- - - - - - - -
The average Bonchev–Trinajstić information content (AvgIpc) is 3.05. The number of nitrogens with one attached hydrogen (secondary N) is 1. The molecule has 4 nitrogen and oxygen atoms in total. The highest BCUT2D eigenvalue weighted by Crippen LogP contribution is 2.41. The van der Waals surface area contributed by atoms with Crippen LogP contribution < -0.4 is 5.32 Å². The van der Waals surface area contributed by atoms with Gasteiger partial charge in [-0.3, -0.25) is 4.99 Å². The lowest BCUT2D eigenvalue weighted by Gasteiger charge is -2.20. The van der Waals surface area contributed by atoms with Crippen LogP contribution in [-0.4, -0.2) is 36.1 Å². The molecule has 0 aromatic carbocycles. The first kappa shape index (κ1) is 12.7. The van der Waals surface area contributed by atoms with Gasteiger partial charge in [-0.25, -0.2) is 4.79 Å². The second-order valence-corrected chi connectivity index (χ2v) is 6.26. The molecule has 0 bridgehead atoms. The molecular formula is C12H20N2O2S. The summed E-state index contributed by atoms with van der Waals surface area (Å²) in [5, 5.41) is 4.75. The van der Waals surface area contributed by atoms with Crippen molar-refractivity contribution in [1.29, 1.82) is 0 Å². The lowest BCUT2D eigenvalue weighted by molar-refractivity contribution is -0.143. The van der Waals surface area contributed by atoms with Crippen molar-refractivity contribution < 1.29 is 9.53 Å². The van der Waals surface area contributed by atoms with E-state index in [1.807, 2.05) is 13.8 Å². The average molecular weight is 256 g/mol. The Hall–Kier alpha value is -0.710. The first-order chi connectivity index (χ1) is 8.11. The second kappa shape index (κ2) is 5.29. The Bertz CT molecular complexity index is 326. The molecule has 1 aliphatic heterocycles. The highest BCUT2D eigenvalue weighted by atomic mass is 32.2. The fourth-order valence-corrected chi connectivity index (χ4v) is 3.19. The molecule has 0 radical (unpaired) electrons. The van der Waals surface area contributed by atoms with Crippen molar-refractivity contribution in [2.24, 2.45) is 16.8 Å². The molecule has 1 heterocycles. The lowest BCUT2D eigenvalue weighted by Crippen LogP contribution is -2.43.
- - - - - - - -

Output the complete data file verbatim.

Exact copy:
The average Bonchev–Trinajstić information content (AvgIpc) is 3.05. The number of nitrogens with one attached hydrogen (secondary N) is 1. The molecule has 4 nitrogen and oxygen atoms in total. The highest BCUT2D eigenvalue weighted by Crippen LogP contribution is 2.41. The van der Waals surface area contributed by atoms with Crippen LogP contribution < -0.4 is 5.32 Å². The van der Waals surface area contributed by atoms with Gasteiger partial charge in [-0.3, -0.25) is 4.99 Å². The lowest BCUT2D eigenvalue weighted by Gasteiger charge is -2.20. The van der Waals surface area contributed by atoms with Crippen LogP contribution in [-0.4, -0.2) is 36.1 Å². The molecule has 0 aromatic carbocycles. The first kappa shape index (κ1) is 12.7. The van der Waals surface area contributed by atoms with Gasteiger partial charge in [-0.25, -0.2) is 4.79 Å². The second-order valence-corrected chi connectivity index (χ2v) is 6.26. The molecule has 0 bridgehead atoms. The molecular formula is C12H20N2O2S. The summed E-state index contributed by atoms with van der Waals surface area (Å²) in [5, 5.41) is 4.75. The van der Waals surface area contributed by atoms with Crippen molar-refractivity contribution in [1.29, 1.82) is 0 Å². The lowest BCUT2D eigenvalue weighted by molar-refractivity contribution is -0.143. The van der Waals surface area contributed by atoms with Crippen molar-refractivity contribution < 1.29 is 9.53 Å². The van der Waals surface area contributed by atoms with E-state index in [1.807, 2.05) is 13.8 Å². The average molecular weight is 256 g/mol. The Hall–Kier alpha value is -0.710. The first-order chi connectivity index (χ1) is 8.11. The second kappa shape index (κ2) is 5.29. The Bertz CT molecular complexity index is 326. The molecule has 1 aliphatic heterocycles. The highest BCUT2D eigenvalue weighted by atomic mass is 32.2. The fourth-order valence-corrected chi connectivity index (χ4v) is 3.19. The molecule has 0 radical (unpaired) electrons. The van der Waals surface area contributed by atoms with Crippen molar-refractivity contribution in [2.24, 2.45) is 16.8 Å². The molecule has 1 heterocycles. The lowest BCUT2D eigenvalue weighted by Crippen LogP contribution is -2.43.